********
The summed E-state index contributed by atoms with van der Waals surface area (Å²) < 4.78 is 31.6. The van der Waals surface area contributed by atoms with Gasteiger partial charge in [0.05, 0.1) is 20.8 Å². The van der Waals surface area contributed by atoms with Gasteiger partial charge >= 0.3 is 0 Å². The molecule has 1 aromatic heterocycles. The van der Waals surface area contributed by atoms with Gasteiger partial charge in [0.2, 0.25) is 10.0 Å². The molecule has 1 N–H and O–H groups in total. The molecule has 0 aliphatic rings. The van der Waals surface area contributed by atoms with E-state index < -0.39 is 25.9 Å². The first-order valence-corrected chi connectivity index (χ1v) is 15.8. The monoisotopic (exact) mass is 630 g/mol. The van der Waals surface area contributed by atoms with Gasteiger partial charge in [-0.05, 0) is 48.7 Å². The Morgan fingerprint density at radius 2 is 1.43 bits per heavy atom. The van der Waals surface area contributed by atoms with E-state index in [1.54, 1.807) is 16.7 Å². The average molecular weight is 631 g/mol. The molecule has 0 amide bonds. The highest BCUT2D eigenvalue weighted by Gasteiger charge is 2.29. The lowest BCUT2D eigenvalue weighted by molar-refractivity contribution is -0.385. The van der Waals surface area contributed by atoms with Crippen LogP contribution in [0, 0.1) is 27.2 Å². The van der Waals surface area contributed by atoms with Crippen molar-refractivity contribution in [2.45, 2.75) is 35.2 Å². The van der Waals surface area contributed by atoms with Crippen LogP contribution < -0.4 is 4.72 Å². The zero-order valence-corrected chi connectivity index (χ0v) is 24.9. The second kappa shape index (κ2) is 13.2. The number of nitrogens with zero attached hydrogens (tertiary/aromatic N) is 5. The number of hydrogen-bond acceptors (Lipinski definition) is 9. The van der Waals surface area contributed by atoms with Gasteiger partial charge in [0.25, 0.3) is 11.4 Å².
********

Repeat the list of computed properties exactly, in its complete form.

The summed E-state index contributed by atoms with van der Waals surface area (Å²) < 4.78 is 31.6. The van der Waals surface area contributed by atoms with Gasteiger partial charge in [0.05, 0.1) is 20.8 Å². The van der Waals surface area contributed by atoms with Gasteiger partial charge >= 0.3 is 0 Å². The molecule has 1 aromatic heterocycles. The van der Waals surface area contributed by atoms with Gasteiger partial charge in [0.2, 0.25) is 10.0 Å². The molecule has 1 N–H and O–H groups in total. The molecule has 0 aliphatic rings. The van der Waals surface area contributed by atoms with E-state index < -0.39 is 25.9 Å². The first-order valence-corrected chi connectivity index (χ1v) is 15.8. The monoisotopic (exact) mass is 630 g/mol. The van der Waals surface area contributed by atoms with Gasteiger partial charge in [-0.05, 0) is 48.7 Å². The Morgan fingerprint density at radius 2 is 1.43 bits per heavy atom. The van der Waals surface area contributed by atoms with E-state index in [1.54, 1.807) is 16.7 Å². The average molecular weight is 631 g/mol. The molecule has 0 amide bonds. The highest BCUT2D eigenvalue weighted by Gasteiger charge is 2.29. The lowest BCUT2D eigenvalue weighted by molar-refractivity contribution is -0.385. The van der Waals surface area contributed by atoms with Crippen LogP contribution in [0, 0.1) is 27.2 Å². The van der Waals surface area contributed by atoms with Crippen molar-refractivity contribution in [2.45, 2.75) is 35.2 Å². The van der Waals surface area contributed by atoms with Crippen LogP contribution < -0.4 is 4.72 Å². The zero-order valence-corrected chi connectivity index (χ0v) is 24.9. The second kappa shape index (κ2) is 13.2. The number of nitrogens with zero attached hydrogens (tertiary/aromatic N) is 5. The number of hydrogen-bond acceptors (Lipinski definition) is 9. The van der Waals surface area contributed by atoms with Gasteiger partial charge in [0.25, 0.3) is 11.4 Å².